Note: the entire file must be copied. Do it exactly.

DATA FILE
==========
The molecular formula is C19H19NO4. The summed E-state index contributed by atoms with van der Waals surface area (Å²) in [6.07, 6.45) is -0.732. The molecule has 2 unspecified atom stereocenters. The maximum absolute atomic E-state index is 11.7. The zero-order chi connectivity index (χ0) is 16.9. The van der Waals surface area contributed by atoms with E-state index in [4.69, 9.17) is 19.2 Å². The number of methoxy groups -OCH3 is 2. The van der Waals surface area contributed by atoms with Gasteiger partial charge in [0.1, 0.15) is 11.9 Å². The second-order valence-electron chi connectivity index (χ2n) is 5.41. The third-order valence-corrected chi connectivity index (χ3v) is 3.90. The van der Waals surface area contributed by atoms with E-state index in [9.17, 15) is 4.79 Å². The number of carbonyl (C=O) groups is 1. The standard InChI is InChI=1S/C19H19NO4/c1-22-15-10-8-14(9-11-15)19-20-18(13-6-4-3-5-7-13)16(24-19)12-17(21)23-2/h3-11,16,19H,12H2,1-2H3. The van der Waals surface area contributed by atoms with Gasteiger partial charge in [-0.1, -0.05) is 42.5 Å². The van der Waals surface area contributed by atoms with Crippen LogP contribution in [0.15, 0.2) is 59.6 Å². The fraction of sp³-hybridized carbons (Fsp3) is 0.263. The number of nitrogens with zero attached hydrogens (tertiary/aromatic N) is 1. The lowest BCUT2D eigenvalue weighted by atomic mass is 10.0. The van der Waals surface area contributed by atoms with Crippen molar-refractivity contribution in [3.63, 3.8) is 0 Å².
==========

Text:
The molecular formula is C19H19NO4. The summed E-state index contributed by atoms with van der Waals surface area (Å²) in [6.07, 6.45) is -0.732. The molecule has 2 unspecified atom stereocenters. The maximum absolute atomic E-state index is 11.7. The zero-order chi connectivity index (χ0) is 16.9. The van der Waals surface area contributed by atoms with E-state index in [4.69, 9.17) is 19.2 Å². The number of methoxy groups -OCH3 is 2. The van der Waals surface area contributed by atoms with Gasteiger partial charge in [0.1, 0.15) is 11.9 Å². The second-order valence-electron chi connectivity index (χ2n) is 5.41. The third-order valence-corrected chi connectivity index (χ3v) is 3.90. The van der Waals surface area contributed by atoms with E-state index in [9.17, 15) is 4.79 Å². The number of carbonyl (C=O) groups is 1. The standard InChI is InChI=1S/C19H19NO4/c1-22-15-10-8-14(9-11-15)19-20-18(13-6-4-3-5-7-13)16(24-19)12-17(21)23-2/h3-11,16,19H,12H2,1-2H3. The van der Waals surface area contributed by atoms with Gasteiger partial charge in [-0.1, -0.05) is 42.5 Å². The van der Waals surface area contributed by atoms with Crippen LogP contribution in [0.15, 0.2) is 59.6 Å². The fraction of sp³-hybridized carbons (Fsp3) is 0.263. The number of nitrogens with zero attached hydrogens (tertiary/aromatic N) is 1. The lowest BCUT2D eigenvalue weighted by atomic mass is 10.0. The van der Waals surface area contributed by atoms with Crippen molar-refractivity contribution in [3.63, 3.8) is 0 Å².